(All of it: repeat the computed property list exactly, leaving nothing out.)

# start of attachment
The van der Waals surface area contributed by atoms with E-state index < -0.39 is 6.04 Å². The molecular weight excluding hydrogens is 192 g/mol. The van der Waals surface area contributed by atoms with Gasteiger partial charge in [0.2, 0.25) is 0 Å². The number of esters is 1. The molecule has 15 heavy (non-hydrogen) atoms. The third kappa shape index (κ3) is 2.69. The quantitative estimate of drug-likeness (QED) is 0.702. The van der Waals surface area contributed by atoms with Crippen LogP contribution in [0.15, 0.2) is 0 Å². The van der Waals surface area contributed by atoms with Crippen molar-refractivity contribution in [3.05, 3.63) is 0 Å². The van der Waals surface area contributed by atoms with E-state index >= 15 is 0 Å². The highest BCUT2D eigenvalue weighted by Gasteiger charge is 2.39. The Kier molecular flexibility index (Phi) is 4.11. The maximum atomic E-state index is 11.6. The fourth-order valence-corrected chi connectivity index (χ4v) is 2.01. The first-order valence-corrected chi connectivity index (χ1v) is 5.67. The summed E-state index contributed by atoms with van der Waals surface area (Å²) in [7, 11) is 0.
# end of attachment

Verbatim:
The van der Waals surface area contributed by atoms with E-state index < -0.39 is 6.04 Å². The molecular weight excluding hydrogens is 192 g/mol. The van der Waals surface area contributed by atoms with Gasteiger partial charge in [0.2, 0.25) is 0 Å². The number of esters is 1. The molecule has 15 heavy (non-hydrogen) atoms. The third kappa shape index (κ3) is 2.69. The quantitative estimate of drug-likeness (QED) is 0.702. The van der Waals surface area contributed by atoms with Crippen LogP contribution in [0.15, 0.2) is 0 Å². The van der Waals surface area contributed by atoms with Crippen molar-refractivity contribution in [3.05, 3.63) is 0 Å². The van der Waals surface area contributed by atoms with E-state index >= 15 is 0 Å². The highest BCUT2D eigenvalue weighted by Gasteiger charge is 2.39. The Kier molecular flexibility index (Phi) is 4.11. The maximum atomic E-state index is 11.6. The fourth-order valence-corrected chi connectivity index (χ4v) is 2.01. The first-order valence-corrected chi connectivity index (χ1v) is 5.67. The summed E-state index contributed by atoms with van der Waals surface area (Å²) in [7, 11) is 0.